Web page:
Revision 4.23 “Contrasting Islam and Latter-day Saint Teaching” (Part 3)

Revision 4.23 “Contrasting Islam and Latter-day Saint Teaching” (Part 3) September 9, 2020

 

Holy Trinity, in art
Luca Rossetti da Orta, “Trinità” (1738)    Wikimedia Commons public domain image

 

Islam is an absolutely rigorous, pure monotheism. “To God alone is true worship due,” declares the Qur’an.[1] In this regard, it resembles Judaism rather more than Christianity. There is no God-man in Islam, no divine Son. A chasm separates man from God. Even the doctrine of the Trinity, with its claim that three persons are really one God, has never satisfied Muslim critics:

People of the Book, do not transgress the bounds of your religion. Speak nothing but the truth about God. The Messiah, Jesus the son of Mary, was no more than God’s Messenger and His Word which He conveyed to Mary: a spirit from Him. So believe in God and His Messengers and do not say: ‘Three.’ Forbear, and it shall be better for you. God is but one God. God forbid that He should have a son! … The Messiah does not disdain to be a servant of God, nor do the angels who are nearest to Him.[2]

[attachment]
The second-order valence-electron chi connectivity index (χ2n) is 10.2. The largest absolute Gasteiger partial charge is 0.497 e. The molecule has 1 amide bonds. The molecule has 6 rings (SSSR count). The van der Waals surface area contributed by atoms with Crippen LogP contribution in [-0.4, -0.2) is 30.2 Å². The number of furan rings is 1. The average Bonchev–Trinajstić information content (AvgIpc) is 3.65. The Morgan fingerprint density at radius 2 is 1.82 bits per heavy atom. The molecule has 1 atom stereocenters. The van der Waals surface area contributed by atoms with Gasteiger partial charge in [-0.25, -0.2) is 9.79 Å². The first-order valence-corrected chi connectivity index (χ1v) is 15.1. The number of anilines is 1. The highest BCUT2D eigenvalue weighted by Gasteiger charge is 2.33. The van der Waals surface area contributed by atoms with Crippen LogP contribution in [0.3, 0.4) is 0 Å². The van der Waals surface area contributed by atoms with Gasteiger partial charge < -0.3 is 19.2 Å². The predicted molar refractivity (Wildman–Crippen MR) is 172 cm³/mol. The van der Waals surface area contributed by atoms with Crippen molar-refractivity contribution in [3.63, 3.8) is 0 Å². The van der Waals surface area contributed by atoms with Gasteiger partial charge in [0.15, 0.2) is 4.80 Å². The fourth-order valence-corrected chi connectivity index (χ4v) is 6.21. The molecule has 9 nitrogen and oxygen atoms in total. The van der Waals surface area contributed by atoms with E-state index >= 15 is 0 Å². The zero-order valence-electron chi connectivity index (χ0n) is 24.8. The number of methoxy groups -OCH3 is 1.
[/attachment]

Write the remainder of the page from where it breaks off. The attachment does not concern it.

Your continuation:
From a Latter-day Saint point of view, the Qur’an is crucially wrong on this important matter. Yet I have to confess that I have always found an amusing implication here. Many enemies of The Church of Jesus Christ of Latter-day Saints like to denounce us as polytheistic and therefore as non-Christian. They think that they escape the charge of polytheism themselves by simply declaring that the Father and the Son and the Holy Spirit are somehow, incomprehensibly, one. But the Muslims, whose mathematical abili­ties are historically well developed (as we shall see, they invented algebra), are not taken in by this. They have frequently denounced mainstream Christianity as polytheism. But it is not only Chris­tians who are under the accusation of worshiping more than the one God. Even Jewish monotheism is suspect in the Qur’an.[3].

The irony is compounded by the historical fact that some early Latter-day Saints saw themselves as monotheistic allies of the Mus­lims, confronting a Christianity corrupted by saint-worship and the veneration of relics. (After all, they correctly reasoned, Latter-day Saints worship only one God. As much as Latter-day Saint scrip­tures and leaders may talk of “the Gods,” our worship is strictly limited to the Father. Therefore, we cannot plausibly be considered polytheists—a label we vehemently reject.) This is the thinking that undergirds some of Parley P. Pratt’s more militant declarations:

Mahometanism included the doctrine that there was one God— that He was great, even the creator of all things, and that the people by right should worship Him… On this account, on the simple subject of the Deity and His worship, if nothing more, I should rather incline, of the two, after all my early traditions, education, and prejudices, to the side of Mahomet, for on this point he is on the side of truth, and the Christian world on the side of idolatry and heathenism.[4]